I believe Jesus was telling people not to idolize and worship leaders, and if they do, their “miracles” are not miracles. In fact, he told people all that he did, they could do, and more. He was telling us not to worship leaders, because when we do, we also find they are more Satanic than anything else, and their “miracles” aren’t miracles at all, because their “miracles” and “signs” point to death, violence and destruction.

If you want to see three examples of people’s intense, indeed overwhelming, desire to find a leader to worship and who will give them “signs” and “miracles,” look no farther than David Koresh, Jim Jones and Jonestown, and Hitler. It would not have surprised me if the followers of these people expected them to raise the dead.

If people would run their own lives correctly, they wouldn’t need to find anyone to worship, and expect miracles from them. If you want to see a very good example of this, watch “The Triumph of the Will.” At the beginning Hitler is driving down a street, and both sides of it are thronged with thousands of people, all smiling and worshipping him.
They idolized him and clearly expected miracles from him. He, of course, did not deliver.
Leaders who are worshipped never do. For that matter, anyone who’s worshipped never does.

I believe Jesus saw in himself three main flaws: materialism and gluttony, the desire for political power, and the desire to wow the rubes with miracles (all are interrelated). He overcame them and transformed them into good things.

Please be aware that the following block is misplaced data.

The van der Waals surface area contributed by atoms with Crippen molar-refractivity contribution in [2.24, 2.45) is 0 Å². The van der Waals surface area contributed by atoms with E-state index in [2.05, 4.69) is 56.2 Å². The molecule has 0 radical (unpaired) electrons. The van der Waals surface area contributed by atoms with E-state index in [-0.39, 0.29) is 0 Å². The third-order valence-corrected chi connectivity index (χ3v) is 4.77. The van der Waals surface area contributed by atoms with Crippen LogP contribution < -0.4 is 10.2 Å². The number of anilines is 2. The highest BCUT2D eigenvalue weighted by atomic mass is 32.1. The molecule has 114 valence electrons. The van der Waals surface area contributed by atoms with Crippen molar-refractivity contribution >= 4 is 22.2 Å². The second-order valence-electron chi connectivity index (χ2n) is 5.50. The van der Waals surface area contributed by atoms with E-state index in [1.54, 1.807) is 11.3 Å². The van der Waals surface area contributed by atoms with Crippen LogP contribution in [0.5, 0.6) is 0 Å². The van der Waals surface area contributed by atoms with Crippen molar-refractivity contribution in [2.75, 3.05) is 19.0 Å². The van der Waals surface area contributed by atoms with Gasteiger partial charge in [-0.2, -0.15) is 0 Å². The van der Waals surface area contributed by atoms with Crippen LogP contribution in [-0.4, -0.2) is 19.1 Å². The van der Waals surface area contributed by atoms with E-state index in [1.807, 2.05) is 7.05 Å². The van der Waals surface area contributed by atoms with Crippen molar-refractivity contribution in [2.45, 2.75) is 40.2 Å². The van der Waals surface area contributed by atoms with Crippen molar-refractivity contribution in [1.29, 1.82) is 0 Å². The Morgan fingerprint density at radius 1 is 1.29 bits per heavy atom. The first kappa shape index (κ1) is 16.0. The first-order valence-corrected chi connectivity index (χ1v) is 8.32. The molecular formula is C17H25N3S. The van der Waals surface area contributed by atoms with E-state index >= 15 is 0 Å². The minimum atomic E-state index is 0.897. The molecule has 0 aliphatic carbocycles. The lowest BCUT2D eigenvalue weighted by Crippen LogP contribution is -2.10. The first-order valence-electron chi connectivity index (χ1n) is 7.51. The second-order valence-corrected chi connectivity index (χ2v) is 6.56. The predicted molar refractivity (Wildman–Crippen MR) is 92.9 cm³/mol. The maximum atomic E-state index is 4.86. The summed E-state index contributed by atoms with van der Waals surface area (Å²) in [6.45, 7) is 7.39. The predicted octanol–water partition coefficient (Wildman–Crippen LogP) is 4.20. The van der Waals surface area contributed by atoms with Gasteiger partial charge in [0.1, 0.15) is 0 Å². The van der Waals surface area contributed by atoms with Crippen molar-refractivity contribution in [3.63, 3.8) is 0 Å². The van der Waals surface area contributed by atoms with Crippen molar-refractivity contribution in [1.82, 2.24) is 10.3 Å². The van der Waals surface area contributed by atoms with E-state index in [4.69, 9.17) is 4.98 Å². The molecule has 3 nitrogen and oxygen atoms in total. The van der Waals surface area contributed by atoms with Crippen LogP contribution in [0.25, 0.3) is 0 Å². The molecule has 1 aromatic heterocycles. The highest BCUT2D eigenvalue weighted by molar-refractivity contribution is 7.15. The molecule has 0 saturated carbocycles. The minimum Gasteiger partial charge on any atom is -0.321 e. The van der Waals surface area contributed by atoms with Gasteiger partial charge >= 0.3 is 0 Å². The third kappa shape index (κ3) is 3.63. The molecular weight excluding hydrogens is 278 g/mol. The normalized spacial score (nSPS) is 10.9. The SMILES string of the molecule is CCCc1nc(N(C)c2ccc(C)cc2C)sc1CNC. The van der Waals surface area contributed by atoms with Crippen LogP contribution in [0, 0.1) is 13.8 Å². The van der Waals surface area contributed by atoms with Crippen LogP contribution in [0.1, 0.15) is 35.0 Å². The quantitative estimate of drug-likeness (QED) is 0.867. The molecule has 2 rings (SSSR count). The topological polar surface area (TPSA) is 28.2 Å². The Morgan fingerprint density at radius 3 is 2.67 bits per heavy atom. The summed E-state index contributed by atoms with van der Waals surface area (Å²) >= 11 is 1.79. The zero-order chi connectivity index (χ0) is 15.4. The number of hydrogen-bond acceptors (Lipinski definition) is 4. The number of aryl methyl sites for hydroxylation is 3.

He clearly understood people are sheep, who are asleep. He clearly understood their desire for materialism, to be taken care of by politicians, and how easy to is for them to worship leaders and expect miracles from them. And he rejected every bit of it.

Materialism will never fulfill you. Politics will never save you. Don’t worship and idealize leaders as gods and expect miracles from them. If people understood those things, most of the problems in life would disappear.


Enbrethiliel said...


And now I see what your problem is, you quasi-Manichean! =P

There's some good theology that explains why the existence of Satan is no reason to blame everything on him.

Thesauros said...

otherwise we could deny responsibility and blame everything on him"

Are you suggesting that there is no difference between being tempted and giving in to temptation? Surely not!

Enbrethiliel said...


Of course not. I have no idea why you think I've said that.

All I'm saying is that the existence of an "out there" Satan is theologically sound, but the people who say, "The devil made me do it," aren't.